According to government statistics, more than 1,500 people are murdered every month in South Africa, a nation with a history of violence and profound inequality
By Kim Harrisberg
JOHANNESBURG, Sept 3 (Thomson Reuters Foundation) - A ctivists have warned of an "epidemic" of violence against women in South Africa after a spate of killings and rapes sparked outrage in a country with one of the world's highest murder rates.
A female boxing champion was gunned down on Friday by a man allegedly serving as a police officer and another man was charged on Monday with attacking a Cape Town university student in a post office and raping and murdering her.
According to government statistics, more than 1,500 people are murdered every month in South Africa, a nation with a history of violence and profound inequality.
But the brazen attacks have shocked even those accustomed to daily incidents of violence.
"These murders are proof that the battleground is no longer nighttime and dodgy spaces ... even public spaces like the post office are no longer safe," said Given Sigauqwe from rights groups Sonke Gender Justice calling the violence an "epidemic".
"We need the criminal justice system to be more accountable and the perpetrators of these violent crimes to face the full might of the law," he told the Thomson Reuters Foundation.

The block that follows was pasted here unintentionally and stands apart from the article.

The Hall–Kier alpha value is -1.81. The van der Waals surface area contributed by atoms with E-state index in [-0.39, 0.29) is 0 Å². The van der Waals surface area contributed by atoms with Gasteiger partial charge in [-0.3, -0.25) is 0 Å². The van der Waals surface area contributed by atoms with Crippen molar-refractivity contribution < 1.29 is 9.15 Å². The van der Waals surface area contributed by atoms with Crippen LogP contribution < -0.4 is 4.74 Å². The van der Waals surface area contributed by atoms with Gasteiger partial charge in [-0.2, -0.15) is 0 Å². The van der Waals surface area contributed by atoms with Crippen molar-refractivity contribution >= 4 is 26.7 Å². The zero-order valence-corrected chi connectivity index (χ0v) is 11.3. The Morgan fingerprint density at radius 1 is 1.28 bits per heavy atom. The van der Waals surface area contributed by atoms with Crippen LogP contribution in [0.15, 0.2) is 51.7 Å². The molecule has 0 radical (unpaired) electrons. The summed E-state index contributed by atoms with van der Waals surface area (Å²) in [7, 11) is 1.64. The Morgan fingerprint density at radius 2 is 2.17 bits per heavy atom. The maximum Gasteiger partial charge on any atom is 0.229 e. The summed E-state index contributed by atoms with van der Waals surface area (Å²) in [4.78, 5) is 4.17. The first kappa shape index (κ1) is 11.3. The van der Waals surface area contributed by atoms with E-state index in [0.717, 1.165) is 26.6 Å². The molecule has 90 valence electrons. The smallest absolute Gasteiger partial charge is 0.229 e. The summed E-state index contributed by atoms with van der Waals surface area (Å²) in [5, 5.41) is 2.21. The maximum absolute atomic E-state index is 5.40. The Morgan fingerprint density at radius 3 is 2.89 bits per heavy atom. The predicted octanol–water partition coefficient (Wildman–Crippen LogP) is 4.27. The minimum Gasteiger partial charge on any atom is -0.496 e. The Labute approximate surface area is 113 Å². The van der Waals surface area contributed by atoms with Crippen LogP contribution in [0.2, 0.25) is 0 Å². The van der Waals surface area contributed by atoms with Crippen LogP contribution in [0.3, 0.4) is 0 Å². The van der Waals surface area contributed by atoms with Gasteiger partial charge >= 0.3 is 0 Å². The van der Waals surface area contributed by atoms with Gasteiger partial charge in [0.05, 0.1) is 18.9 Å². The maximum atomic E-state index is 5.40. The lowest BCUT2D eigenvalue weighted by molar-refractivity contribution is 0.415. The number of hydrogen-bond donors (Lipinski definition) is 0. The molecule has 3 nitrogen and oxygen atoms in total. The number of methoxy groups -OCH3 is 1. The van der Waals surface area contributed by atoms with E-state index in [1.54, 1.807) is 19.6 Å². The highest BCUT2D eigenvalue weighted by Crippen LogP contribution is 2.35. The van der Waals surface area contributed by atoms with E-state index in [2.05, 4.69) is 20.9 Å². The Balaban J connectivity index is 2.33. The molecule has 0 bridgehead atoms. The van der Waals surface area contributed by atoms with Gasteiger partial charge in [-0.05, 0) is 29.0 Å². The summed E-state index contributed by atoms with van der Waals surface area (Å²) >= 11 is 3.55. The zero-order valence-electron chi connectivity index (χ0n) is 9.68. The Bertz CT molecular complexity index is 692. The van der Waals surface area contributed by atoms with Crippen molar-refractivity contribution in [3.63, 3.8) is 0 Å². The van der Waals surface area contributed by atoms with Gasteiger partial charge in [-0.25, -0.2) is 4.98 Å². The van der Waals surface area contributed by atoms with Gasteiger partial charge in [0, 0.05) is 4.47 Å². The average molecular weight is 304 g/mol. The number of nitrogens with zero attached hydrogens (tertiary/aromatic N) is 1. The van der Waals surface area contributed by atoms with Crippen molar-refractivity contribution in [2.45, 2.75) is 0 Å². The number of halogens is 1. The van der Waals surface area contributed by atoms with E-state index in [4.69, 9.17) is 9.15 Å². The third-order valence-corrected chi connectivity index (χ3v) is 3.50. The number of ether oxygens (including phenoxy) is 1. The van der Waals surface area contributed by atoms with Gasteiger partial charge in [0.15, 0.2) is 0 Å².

President Cyril Ramaphosa expressed "deep pain and support" for the families of recent victims of gender violence, underscoring the growing political significance of the issue.
Thousands of South Africans on social media used the hashtag #AmINextProtest to call for criminal justice reform.
More than 400,000 signed a petition demanding the death penalty - abolished in 1995 - be reinstated for crimes against women.
Some pointed to the sad irony of the killing of boxer Leighandre "Baby Lee" Jegels which happened at the end of August, celebrated as Women's Month in the country.
About 3,000 women in South Africa were murdered in 2018 - or one every three hours - which is more than five times higher than the global average, according to the World Health Organization.
Authorities have condemned the killings and the South African government said on its Twitter account on Tuesday that women "should not allow themselves to become victims".
The post was deleted after being criticised for blaming victims.
"Enough of this nonsense making men's crimes a woman's responsibility," tweeted South African Tessa Moore.
A vigil for the murdered student, 19-year-old Uyinene Mrwetyana, was held at the University of Cape Town on Monday. (Reporting by Kim Harrisberg @kimharrisberg; Editing by Tom Finn. Please credit the Thomson Reuters Foundation, the charitable arm of Thomson Reuters, that covers humanitarian news, women's and LGBT+ rights, human trafficking, property rights, and climate change. Visit http://news.trust.org)
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